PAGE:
What is Lung Cancer: Symptoms, Types, Causes, Treatment, & Diagnosis

What is Lung Cancer

Lung cancer is a malignant form of lung tumour that is characterised by uncontrolled growth of cells in the lung tissues. This uncontrolled growth spreads beyond the lung into nearby tissue or other body parts through the process of metastasis.

Table of Contents

Feel free to skip ahead if one topic catches your eye:

  1. What is Lung Cancer?
  2. Lung cancer staging
  3. Common Causes of lung Cancer
  4. Signs and Symptoms
  5. Diagnosis
  6. Treatment

Takeaway


1. What is Lung Cancer?

Lung cancer is a severe health condition that results from abnormal cell growth in the lining of the lungs that leads to the growth of a malignant (cancerous) tumour. This health condition may affect anyone, irrespective of their age, gender, or ethnicity. However, an estimated 90 percent of lung cancer cases are because of smoking.

Lung tissue starts getting damaged as we inhale smoke into the lungs. This damage can be repaired by the lungs but continued exposure to smoke can make it increasingly tedious for our lungs to work on the healing and recovery aspects. Once the lung cells are damaged, abnormal activities happen that increase the odds of developing lung cancer. Lung cancer can also happen when we are exposed to substances such as Radon, uranium, chromium, arsenic, cadmium, nickel, or certain petroleum products.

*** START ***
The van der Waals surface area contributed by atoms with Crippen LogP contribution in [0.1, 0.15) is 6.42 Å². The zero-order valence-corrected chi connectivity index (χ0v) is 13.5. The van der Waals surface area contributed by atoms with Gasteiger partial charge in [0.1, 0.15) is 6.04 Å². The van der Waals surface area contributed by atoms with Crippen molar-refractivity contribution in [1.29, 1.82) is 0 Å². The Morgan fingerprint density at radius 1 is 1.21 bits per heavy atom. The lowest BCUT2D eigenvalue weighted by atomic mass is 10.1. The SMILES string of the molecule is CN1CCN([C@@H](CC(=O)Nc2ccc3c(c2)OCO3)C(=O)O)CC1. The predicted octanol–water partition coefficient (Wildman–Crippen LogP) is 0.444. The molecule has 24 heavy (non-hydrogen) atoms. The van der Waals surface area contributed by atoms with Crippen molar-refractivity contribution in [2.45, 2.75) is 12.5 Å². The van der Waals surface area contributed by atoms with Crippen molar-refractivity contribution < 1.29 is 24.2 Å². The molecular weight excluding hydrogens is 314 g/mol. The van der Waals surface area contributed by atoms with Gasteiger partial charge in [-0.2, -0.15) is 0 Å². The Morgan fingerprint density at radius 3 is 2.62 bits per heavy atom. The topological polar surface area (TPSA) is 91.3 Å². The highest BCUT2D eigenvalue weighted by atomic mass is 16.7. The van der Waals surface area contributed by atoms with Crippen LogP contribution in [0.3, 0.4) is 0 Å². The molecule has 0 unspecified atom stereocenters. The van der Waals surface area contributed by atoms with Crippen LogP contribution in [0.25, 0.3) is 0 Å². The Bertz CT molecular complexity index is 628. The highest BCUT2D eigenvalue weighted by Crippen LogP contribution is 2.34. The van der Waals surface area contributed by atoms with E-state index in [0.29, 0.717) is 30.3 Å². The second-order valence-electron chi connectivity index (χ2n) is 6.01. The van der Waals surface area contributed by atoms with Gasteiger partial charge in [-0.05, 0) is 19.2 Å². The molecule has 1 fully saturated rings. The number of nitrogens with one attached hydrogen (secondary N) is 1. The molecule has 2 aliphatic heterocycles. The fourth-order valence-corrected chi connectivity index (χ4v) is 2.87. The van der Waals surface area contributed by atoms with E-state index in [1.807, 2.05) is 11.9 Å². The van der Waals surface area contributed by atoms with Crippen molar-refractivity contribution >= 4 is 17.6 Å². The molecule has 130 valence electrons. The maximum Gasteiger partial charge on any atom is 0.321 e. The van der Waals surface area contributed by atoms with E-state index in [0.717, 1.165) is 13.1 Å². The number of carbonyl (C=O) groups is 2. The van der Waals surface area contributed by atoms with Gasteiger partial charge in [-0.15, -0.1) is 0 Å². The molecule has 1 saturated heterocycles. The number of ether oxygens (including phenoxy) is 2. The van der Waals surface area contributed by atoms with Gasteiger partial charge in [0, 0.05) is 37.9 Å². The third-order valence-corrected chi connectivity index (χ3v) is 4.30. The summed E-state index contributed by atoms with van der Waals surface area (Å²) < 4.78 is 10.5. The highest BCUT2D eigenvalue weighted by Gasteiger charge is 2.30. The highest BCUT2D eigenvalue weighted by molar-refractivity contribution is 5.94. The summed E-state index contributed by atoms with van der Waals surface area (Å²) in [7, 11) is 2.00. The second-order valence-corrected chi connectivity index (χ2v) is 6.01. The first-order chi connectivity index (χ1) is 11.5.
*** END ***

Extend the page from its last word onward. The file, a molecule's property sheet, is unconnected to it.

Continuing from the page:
If your doctor has diagnosed you with lung cancer, you will be managed by a team of doctors who may include:

  • pulmonologist (a lung cancer specialist doctor )
  • A surgeon who has expertise in the lungs and chest (thoracic surgeon)
  • a radiation oncologist
  • a medical oncologist

2. Lung cancer staging

What type of lung cancer is there? How many stages in lung cancer are there? Lung cancer stages refer to the extent and severity to which the disease has spread to other body parts. Staging is helpful for determining how the health condition should be treated. 

Small-cell lung cancer

  • Limited-stage: cancer that is confined to the chest area
  • Extensive-stage: cancer that has spread to other body parts

Non-small-cell lung cancer

  • Stage I: Cancer that is confined to only the lung
  • Stage II: Cancer that is confined to only the chest
  • Stage III: cancer confined to the chest but with more aggressive and larger tumours than at Stage II
  • Stage IV: cancer that has spread to other body parts

3. Common Causes of lung Cancer

Smoking (active or passive) is associated with approximately 90 percent of lung cancer deaths. Pre-existing lesions such as pulmonary fibrosis is also linked with an increase in the risk of lung cancer. 

Other causes of lung cancer include inhalation of asbestos fibers and other cancer-causing substances (generally in the workplace) or air pollution (from industry, vehicles, and power generation).

4. Signs and Symptoms

The common signs and symptoms of lung cancer are:

  • Chronic chest pain
  • Unexplained weight loss
  • Difficulty in breathing
  • Feelings of weakness and tiredness
  • Joint and body pain accompanied by headache
  • Lung infections like pneumonia or bronchitis that would not go away
  • Loss of appetite
  • Swelling of the arms, face, or neck
What is Lung Cancer

5. Diagnosis

How to detect lung cancer? Your doctor may recommend a variety of diagnostic tests and procedures such as:

  • Imaging studies (CT, PET, and bone scans; chest x-rays)
  • Blood tests
  • Biopsy (lung tissue sampling during surgery or with a special biopsy needle to ascertain if it is cancerous in nature)